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American entertainment company Warner Brothers is charging online pirates $20 per episodes for illegal downloads of the 90s sitcom Friends.  TorrentFreak posted an email sent by Warner Brothers to one such offender.  The email provides the recipients with a link leading to a website where the fine may be paid.  Upon payment, the accused is released of all charges, but not before agreeing to a cease and desist from the future distribution of all content copyrighted by Warner Brothers.  The terse email is certainly now without teeth; the email specifically names the file downloaded, the IP address that downloaded it and when the incident occurred. It as well informs the recipient that their ISP service could be suspended if the matter is not settled, and warns them further that they could be liable for copyright infringement.  With some grace, the email suggests where the user can go to find out how the content may be acquired legally.  The email as well claims that the damage done to Warner Brothers via the illegal downloading of the content greatly exceeds the $20, though exactly what this true cost is (or how it was that Warner Brothers went about calculating it) is nowhere explained or substantiated.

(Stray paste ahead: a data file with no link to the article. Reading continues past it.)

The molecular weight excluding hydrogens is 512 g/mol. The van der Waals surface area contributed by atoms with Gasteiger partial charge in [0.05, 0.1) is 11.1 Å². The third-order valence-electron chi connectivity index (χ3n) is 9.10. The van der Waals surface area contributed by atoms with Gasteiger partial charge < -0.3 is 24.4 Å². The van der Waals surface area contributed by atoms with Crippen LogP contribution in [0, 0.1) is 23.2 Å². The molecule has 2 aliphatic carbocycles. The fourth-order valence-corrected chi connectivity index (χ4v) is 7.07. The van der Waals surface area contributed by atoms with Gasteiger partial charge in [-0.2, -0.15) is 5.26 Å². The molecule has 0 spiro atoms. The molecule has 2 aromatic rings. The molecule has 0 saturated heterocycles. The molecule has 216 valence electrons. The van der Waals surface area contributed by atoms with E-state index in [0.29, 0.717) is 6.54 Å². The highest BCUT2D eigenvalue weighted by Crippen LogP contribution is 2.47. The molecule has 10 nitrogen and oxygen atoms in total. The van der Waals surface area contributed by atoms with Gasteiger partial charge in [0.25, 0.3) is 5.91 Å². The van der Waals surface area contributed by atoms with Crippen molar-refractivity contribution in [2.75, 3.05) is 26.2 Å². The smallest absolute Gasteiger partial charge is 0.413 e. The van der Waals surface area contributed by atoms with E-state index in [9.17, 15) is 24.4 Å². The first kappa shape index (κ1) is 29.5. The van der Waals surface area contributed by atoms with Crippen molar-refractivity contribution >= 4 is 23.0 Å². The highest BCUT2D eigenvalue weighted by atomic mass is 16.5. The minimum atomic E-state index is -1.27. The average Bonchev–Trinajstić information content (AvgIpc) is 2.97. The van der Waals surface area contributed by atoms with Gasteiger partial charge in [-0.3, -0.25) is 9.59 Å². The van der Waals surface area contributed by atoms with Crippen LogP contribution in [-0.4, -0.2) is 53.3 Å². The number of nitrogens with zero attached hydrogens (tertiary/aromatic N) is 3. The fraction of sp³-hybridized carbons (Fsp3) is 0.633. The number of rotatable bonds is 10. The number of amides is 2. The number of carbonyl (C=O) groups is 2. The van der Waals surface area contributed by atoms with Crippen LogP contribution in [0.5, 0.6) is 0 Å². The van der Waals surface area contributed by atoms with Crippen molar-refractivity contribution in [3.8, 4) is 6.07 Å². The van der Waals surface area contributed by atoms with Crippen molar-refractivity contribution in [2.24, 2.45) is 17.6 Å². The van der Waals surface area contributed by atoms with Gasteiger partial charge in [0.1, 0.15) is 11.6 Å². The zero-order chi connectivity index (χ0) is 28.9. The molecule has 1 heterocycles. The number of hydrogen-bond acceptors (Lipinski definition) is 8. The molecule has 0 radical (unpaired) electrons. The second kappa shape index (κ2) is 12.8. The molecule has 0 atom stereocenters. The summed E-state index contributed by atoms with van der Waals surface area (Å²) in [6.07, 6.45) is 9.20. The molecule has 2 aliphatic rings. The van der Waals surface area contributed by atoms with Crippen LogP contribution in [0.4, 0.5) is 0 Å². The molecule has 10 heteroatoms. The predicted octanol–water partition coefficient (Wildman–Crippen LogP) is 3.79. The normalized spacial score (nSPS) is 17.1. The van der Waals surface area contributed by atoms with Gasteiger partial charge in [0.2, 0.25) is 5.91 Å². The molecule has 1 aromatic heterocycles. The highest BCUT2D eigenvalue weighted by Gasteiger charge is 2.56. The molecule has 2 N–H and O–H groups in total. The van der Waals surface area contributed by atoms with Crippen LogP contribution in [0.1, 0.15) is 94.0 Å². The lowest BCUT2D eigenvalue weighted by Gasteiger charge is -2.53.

This case should recall another recent incident where an LLC has begun billing people who downloaded (partially or in its entirety) the 2013 movie Dallas Buyers Club.  There does, as TorrentFreak pointed out, seem to be something of a difference between the two; the show Friends is at this point well over a decade terminated, and the episode nominated in the email Torrent Freak posted is two decades old. On the other hand, Dallas Buyers Club is still comparatively recent, and still stands to profit from the market.

All this suggests an alarming trend; it would appear that the media giants have finally learned that if they want to stop piracy they must begin targeting the individual pirates, and not the websites that those users may be using to facilitate their piracy.


Is Warner Brothers right in putting forth these fines?  Is it still correct to do so when the copyrighted material has aged as much as it has?

Matthew Campanella

A firm believer that technology is making the world a better place who hopes to share the revelation with other. Professional tramp, amateur writer. Huge nerd, occasional gamer.